How to know whether your neighbours or others are using your wireless network is rather complicated.
If your neighbours are experienced Wi-Fi hackers, you might not be able to tell at all.
If they're just stealing your Internet connection, you may be able to tell from the logs on your router.
You could look for logs such as current LAN clients, connection or status log, or connected MAC addresses.
Check MAC ID addresses
To find out who's on your wireless network, you'll need to start by taking inventory of all the devices that are meant to be connected. Find out their MAC IDs and their IP addresses (if they're static).
To find out the MAC ID/IP address on a PC, click the Start menu and choose Run. Type cmd and click OK. In the screen that opens, type ipconfig /all and hit Enter. The MAC address will be shown as the physical address. Once you know the MAC addresses of each of the PCs on your network, you will recognise any addresses that don't belong under the screen that shows the MAC addresses of current connections.
Check IP addresses
Likewise you may be able to see how many IP addresses have been dished out by the DHCP server. If you check the IP addresses of each of your PCs, you can see if other IP addresses have been served.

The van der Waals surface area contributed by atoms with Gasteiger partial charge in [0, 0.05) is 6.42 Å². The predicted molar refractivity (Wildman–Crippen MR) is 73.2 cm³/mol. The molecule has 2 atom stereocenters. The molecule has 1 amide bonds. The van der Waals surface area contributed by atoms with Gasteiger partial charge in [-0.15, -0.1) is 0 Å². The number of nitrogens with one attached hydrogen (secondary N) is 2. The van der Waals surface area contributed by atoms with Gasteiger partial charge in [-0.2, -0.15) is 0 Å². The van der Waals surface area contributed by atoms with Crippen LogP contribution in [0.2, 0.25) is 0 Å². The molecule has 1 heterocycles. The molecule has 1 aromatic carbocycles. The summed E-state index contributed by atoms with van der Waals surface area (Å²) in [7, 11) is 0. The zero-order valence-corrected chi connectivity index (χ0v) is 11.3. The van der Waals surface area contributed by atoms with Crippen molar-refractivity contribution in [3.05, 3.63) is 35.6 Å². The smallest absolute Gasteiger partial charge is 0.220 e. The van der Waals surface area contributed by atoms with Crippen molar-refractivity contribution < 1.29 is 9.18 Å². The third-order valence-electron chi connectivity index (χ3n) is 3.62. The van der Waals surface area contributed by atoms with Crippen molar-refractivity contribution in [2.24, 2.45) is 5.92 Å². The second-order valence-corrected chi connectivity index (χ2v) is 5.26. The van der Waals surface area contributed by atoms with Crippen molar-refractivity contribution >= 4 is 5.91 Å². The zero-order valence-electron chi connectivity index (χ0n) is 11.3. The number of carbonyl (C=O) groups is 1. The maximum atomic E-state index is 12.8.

To find out your IP address from the Start menu, click Run. Then type in cmd and click OK. In the screen that comes up, type ipconfig which will display the IP address for that computer. (Bear in mind, however, that if the PC is set to auto detect settings, then the PC's IP address will change the next time the computer is rebooted or switched on. Sometimes previously served numbers have not yet expired, so you may think someone is connected when they are not.)
Dealing with intruders
If you do find someone using your connection, they may well not be doing so maliciously or even knowingly. Sometimes people can't tell which is their own connection and they may honestly believe that they are using their Wi-Fi router rather than yours. The best way to deal with this is to set up your own security and maybe you can help them find their own router!
The optimal solution is to set up a strong password using WPA and change it regularly. Once your network is functioning, you can switch off the SSID broadcast (which prevents it from advertising the name of your network) so it would effectively disappear as far as your neighbours are concerned, and the first you might hear of it is when someone complains that their Web connection has disappeared.
The information in this tip originally appeared in the Wireless Basics online class discussion.